Friday, July 15, 2011

Rare Event: Dual Asteroid Occultation

July 19, Tuesday, brings us a rare event of an occultation of dual (binary) asteroid 90 Antiope. Between the hours of 10:18 to 10:25 Universal Time, 90 Antiope will occult one its members, so us here in America can see it. If you're on the east coast - you're out of luck, as sad as it is. Only the northeast to southwest portions across central Saskatchewan, southeastern Alberta, western Idaho and Montana, northern Nevada, and north-central California will be able to witness this rare event.

Credit: Sky&Telescope; this is a relative path in which this event can be observed.
You should know that this binary asteroid occultation should be enough to satisfy you, but a star comes into the picture as well! The occultation incorporates a rather bright star: 6.7-magnitude LQ Aquarii (variously designated as ZC 3339, SAO 165285, and HIP 112420). It's in Aquarius, about 2½° north of 4th-magnitude Tau Aquarius. The waning moon is ten degrees away, so you should easily be able to find the asteroids.

Although this event (when one asteroid blocks out another) won't last any longer than thirty seconds, David Dunham, president of the International Occultation Timing Association (IOTA) announces, "According to the current prediction, there should be a 20-mile-wide (30-km) zone at the center where both components will occult the star." So, to be most exact, Tuesday, July 19 will bring portions of the Pacific coast an occultation of a binary asteroid, and also a star; maybe occurring at the same time?

The History and Multitude of Binary-Asteroids

Amazing to note, this isn't the first time 90 Antiope has occulted. Many times, the latest in 2005, these asteroids have occulted, but this will be the first of a star as well. There are about two-hundred know binary asteroids discovered, which is quite funny because one time astronomers thought that never to be possible. 90 Antiope's members are extrememly one-of-a-kind because they are almost identical in size and complexion, orbiting each other about every 16½ hours.

Sky&Telescope caption: In 2004 astronomers used the Very Large Telescope in Chile to record the double asteroid 90 Antiope. Its nearly identical components are separated by 106 miles (171 km) and circle each other in 16.5 hours.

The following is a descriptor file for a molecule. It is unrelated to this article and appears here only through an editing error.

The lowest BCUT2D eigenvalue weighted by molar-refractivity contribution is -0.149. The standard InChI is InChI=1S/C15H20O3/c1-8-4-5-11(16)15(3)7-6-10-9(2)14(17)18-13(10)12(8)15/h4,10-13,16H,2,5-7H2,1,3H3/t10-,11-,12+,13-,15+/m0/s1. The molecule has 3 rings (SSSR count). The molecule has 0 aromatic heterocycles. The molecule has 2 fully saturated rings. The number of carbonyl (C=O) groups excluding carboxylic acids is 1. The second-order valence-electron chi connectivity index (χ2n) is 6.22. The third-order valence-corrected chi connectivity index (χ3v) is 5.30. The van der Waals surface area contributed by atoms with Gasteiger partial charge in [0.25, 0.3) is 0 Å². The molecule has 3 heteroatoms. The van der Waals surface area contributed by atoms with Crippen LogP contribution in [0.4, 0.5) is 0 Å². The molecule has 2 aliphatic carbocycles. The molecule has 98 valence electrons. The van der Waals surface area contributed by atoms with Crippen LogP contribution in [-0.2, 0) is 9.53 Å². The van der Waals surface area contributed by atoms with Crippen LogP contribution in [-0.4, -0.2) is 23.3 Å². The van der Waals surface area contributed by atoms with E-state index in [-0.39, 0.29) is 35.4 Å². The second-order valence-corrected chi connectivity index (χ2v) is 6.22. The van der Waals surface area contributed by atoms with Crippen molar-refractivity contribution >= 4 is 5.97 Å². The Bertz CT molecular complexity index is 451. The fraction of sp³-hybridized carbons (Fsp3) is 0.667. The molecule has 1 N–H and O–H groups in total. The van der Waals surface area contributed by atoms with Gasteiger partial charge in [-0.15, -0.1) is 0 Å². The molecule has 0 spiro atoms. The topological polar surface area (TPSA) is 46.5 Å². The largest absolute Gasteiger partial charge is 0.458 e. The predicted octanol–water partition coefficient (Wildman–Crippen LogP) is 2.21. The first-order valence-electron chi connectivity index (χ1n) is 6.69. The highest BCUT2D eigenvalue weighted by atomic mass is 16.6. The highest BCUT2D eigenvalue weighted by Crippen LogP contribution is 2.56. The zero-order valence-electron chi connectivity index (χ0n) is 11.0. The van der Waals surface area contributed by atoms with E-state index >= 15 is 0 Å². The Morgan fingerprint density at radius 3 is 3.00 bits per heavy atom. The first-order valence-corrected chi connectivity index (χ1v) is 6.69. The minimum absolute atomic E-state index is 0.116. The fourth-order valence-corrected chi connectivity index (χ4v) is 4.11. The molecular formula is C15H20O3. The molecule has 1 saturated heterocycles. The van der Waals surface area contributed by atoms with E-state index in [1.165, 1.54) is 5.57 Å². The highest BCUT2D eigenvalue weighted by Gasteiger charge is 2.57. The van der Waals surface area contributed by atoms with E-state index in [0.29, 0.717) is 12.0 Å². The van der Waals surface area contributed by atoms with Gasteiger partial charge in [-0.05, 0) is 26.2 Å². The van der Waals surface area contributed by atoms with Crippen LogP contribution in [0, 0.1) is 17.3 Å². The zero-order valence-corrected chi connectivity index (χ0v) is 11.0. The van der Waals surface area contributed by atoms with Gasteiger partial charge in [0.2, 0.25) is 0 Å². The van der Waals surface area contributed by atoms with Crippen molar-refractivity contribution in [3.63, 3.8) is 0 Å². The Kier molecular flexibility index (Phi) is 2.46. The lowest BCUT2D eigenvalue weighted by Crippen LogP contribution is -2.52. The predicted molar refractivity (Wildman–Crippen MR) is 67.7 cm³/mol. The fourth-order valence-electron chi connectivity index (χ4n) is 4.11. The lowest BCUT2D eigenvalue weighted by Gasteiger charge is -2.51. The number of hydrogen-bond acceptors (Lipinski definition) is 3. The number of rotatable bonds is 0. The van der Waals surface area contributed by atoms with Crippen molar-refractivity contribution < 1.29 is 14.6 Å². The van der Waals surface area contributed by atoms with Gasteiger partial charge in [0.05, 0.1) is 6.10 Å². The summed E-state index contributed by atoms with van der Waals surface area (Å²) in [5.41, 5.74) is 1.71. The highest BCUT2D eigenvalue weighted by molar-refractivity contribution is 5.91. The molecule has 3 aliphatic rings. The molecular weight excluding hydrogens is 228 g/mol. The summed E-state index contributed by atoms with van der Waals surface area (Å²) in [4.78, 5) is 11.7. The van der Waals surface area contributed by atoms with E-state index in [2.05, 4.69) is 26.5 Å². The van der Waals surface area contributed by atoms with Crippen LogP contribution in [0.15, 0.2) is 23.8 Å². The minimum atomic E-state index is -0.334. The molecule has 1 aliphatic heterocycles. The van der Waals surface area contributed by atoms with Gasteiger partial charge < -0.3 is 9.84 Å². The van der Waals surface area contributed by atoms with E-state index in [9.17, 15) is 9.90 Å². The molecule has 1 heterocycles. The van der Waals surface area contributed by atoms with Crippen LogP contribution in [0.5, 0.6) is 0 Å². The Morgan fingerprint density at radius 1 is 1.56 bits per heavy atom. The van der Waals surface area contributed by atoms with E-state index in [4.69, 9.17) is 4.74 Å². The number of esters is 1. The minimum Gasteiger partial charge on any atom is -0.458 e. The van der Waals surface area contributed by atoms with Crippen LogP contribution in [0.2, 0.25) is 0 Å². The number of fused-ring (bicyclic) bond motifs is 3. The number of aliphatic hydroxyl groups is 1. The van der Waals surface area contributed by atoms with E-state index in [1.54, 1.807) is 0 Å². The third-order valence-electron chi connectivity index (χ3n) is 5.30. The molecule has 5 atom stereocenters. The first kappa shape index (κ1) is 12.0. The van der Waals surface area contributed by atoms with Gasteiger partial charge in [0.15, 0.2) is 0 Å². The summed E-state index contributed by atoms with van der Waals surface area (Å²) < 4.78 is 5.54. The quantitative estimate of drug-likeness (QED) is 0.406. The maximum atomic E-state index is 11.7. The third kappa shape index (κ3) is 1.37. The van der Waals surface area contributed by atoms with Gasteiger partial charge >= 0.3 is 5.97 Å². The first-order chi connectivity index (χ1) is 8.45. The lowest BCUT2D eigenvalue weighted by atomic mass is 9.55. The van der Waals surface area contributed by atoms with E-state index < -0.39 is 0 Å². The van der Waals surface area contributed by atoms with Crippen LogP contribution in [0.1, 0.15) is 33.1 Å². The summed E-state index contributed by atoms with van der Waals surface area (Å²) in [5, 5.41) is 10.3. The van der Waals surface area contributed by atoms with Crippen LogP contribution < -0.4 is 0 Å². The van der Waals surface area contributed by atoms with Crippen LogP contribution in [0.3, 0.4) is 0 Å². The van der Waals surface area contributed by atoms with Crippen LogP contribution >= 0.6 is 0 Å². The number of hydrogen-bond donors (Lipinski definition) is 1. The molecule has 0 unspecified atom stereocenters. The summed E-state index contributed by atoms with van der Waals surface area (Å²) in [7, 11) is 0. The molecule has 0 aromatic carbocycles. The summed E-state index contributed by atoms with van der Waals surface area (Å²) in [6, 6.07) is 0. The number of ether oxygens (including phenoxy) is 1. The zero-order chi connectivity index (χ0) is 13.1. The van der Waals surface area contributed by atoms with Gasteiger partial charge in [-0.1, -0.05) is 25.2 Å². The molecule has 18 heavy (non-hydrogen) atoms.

To read an in-depth essay on the matter, this link features everything you need to know. You can finds results here, as well as posted on our site here Tuesday afternoon. David Durham continues to close:
Seeing a star suddenly vanish, then abruptly reappear several seconds later when a faint asteroid passes in front of it, is a startling sight that will always be remembered.  Millions of people will have a chance to see such an event before sunrise early Tuesday morning, July 19th.

Anyone with binoculars who can count, lives in or near the eclipse path, and is willing to get up in the early morning before dawn and go outside for about fifteen minutes, can help us measure the size and shape of the components of the Antiope system.  We want as many as possible to try to observe the eclipse since the detail of the object's shape that we can derive is proportional to the number of places from which the eclipse is observed.  Opportunities to see eclipses of stars visible with binoculars by double asteroids are very rare; this is the brightest star to be eclipsed by the unique Antiope pair that has been predicted since predictions of eclipses by Antiope and by many other asteroids began in 1975.  Amateur and professional astronomers from as far away as France are converging in the Sacramento Valley to try to observe this eclipse.  IOTA is holding their annual meeting at Sierra College in Rocklin, north of Sacramento, so they can best plan for this event.

1 comment:


    Occultation was great!